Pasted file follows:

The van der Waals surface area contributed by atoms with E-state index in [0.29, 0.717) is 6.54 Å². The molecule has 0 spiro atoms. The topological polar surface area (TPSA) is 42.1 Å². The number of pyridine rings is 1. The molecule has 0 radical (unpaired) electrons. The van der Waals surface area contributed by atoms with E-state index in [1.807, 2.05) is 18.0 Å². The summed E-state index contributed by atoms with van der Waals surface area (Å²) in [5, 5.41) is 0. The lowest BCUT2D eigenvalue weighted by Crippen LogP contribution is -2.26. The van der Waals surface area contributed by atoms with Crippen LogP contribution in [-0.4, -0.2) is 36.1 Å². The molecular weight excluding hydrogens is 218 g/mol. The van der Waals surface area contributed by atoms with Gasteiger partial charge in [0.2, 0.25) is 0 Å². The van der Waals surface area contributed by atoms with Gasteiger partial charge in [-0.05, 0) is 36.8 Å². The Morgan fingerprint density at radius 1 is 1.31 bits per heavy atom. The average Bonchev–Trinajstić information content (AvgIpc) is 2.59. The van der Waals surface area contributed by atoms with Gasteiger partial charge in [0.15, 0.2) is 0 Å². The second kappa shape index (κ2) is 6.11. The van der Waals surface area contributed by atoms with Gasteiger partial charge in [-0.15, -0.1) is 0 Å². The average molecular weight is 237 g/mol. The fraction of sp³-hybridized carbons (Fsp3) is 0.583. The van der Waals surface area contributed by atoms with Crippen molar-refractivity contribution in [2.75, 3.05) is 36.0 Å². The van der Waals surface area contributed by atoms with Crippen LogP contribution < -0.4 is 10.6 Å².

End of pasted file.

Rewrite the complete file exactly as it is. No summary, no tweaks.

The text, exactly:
The van der Waals surface area contributed by atoms with E-state index in [0.29, 0.717) is 6.54 Å². The molecule has 0 spiro atoms. The topological polar surface area (TPSA) is 42.1 Å². The number of pyridine rings is 1. The molecule has 0 radical (unpaired) electrons. The van der Waals surface area contributed by atoms with E-state index in [1.807, 2.05) is 18.0 Å². The summed E-state index contributed by atoms with van der Waals surface area (Å²) in [5, 5.41) is 0. The lowest BCUT2D eigenvalue weighted by Crippen LogP contribution is -2.26. The van der Waals surface area contributed by atoms with Crippen LogP contribution in [-0.4, -0.2) is 36.1 Å². The molecular weight excluding hydrogens is 218 g/mol. The van der Waals surface area contributed by atoms with Gasteiger partial charge in [0.2, 0.25) is 0 Å². The van der Waals surface area contributed by atoms with Gasteiger partial charge in [-0.05, 0) is 36.8 Å². The Morgan fingerprint density at radius 1 is 1.31 bits per heavy atom. The average Bonchev–Trinajstić information content (AvgIpc) is 2.59. The van der Waals surface area contributed by atoms with Gasteiger partial charge in [0.15, 0.2) is 0 Å². The second kappa shape index (κ2) is 6.11. The van der Waals surface area contributed by atoms with Gasteiger partial charge in [-0.15, -0.1) is 0 Å². The average molecular weight is 237 g/mol. The fraction of sp³-hybridized carbons (Fsp3) is 0.583. The van der Waals surface area contributed by atoms with Crippen molar-refractivity contribution in [2.75, 3.05) is 36.0 Å². The van der Waals surface area contributed by atoms with Crippen LogP contribution < -0.4 is 10.6 Å².